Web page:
Pollen Projects


Profilin and Corn POPs
Supported by the USDA-NRICGP (94-37304-1179, 97-35304-4876 & 99-35304-8640)
Staff: Faisal Chaudhry & Dr. Tracie Matsumoto

Summary:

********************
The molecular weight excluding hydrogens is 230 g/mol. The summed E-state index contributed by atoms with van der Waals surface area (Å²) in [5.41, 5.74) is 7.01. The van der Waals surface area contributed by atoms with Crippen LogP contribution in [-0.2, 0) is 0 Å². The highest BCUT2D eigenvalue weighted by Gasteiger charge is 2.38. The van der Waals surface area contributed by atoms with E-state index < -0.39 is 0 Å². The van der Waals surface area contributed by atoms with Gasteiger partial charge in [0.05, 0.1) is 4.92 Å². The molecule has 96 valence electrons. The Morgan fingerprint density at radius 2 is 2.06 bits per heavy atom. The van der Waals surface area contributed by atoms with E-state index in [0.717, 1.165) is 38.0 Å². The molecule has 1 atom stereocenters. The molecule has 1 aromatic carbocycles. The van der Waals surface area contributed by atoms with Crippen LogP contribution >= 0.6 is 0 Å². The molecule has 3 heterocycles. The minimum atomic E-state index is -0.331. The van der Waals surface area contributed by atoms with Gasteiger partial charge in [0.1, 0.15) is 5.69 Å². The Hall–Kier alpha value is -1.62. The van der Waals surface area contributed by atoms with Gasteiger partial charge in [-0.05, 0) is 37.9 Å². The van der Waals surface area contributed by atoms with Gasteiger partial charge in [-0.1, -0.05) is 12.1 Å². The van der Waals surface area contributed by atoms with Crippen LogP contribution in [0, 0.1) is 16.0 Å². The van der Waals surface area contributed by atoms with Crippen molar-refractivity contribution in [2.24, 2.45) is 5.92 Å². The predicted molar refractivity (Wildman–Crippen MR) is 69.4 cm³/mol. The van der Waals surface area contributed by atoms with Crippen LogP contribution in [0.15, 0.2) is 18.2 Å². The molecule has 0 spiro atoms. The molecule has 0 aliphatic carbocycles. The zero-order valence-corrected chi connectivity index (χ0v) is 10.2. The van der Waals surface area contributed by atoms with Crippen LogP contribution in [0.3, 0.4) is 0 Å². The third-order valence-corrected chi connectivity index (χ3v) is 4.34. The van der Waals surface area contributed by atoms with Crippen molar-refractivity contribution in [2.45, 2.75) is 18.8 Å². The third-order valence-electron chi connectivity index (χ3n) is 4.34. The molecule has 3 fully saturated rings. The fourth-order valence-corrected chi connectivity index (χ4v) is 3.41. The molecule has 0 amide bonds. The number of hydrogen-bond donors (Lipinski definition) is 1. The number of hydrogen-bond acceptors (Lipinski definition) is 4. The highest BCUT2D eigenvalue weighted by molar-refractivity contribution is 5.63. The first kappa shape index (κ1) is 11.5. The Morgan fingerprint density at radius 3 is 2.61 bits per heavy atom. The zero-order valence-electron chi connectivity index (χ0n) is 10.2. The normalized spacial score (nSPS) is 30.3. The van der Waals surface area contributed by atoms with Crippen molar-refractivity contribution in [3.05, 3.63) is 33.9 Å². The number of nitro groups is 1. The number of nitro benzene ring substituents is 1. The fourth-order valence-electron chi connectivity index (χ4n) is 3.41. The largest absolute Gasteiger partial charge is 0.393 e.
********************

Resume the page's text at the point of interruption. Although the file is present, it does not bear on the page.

A remarkable example of cellular morphogenesis, pollen germination and tube growth, is essential for plant reproduction. In order to deliver non-motile sperm to the embryo sac, the vegetative cell of the pollen grain forms a tip-growing protuberance that extends at rates up to 1 cm/h. A dynamic network of filaments and associated proteins, the actin cytoskeleton, organizes the pollen cytoplasm, provides the molecular railroad tracks for cytoplasmic streaming, and orchestrates the delivery of secretory vesicles to the growing apex. To understand the molecular mechanism of tip growth, we have focussed attention on a gene family for the actin monomer-binding protein, profilin, from the crop plant Zea mays. Our central hypothesis is that profilin is a fundamental regulator of actin polymerization and its cellular function is mediated through interactions with a diverse set of binding partners. We have already characterized the interaction of recombinant and native maize profilins with three major ligands (G-actin, PtdIns(4,5)P2 and polyproline) and discovered several important differences between plant and non-plant profilins and among plant profilin isoforms. Live cell and in vitro mutagenesis studies demonstrate that profilin binding to both actin and proline-rich sequences is important for cellular function. In this proposal we will test two working hypotheses. First, we propose that the major function of pollen profilin is to bind actin monomers and prevent actin polymerization, i.e. profilin is a simple sequestering protein. The second hypothesis is that pollen contains novel and previously identified interacting proteins, or partners of profilin (POPs), which regulate profilin function. Biochemical, cytological and genetic experiments are designed to test these hypotheses. This research is significant because it will provide detailed understanding of the strategies used by plant cells to regulate actin organization and function. Furthermore, it provides the potential to uncover plant-specific mechanisms that underpin cytoplasmic organization, cell polarity, and vesicle trafficking. Our findings will dramatically improve knowledge of pollen biology and provide tools and approaches for manipulation of plant sexual reproduction.

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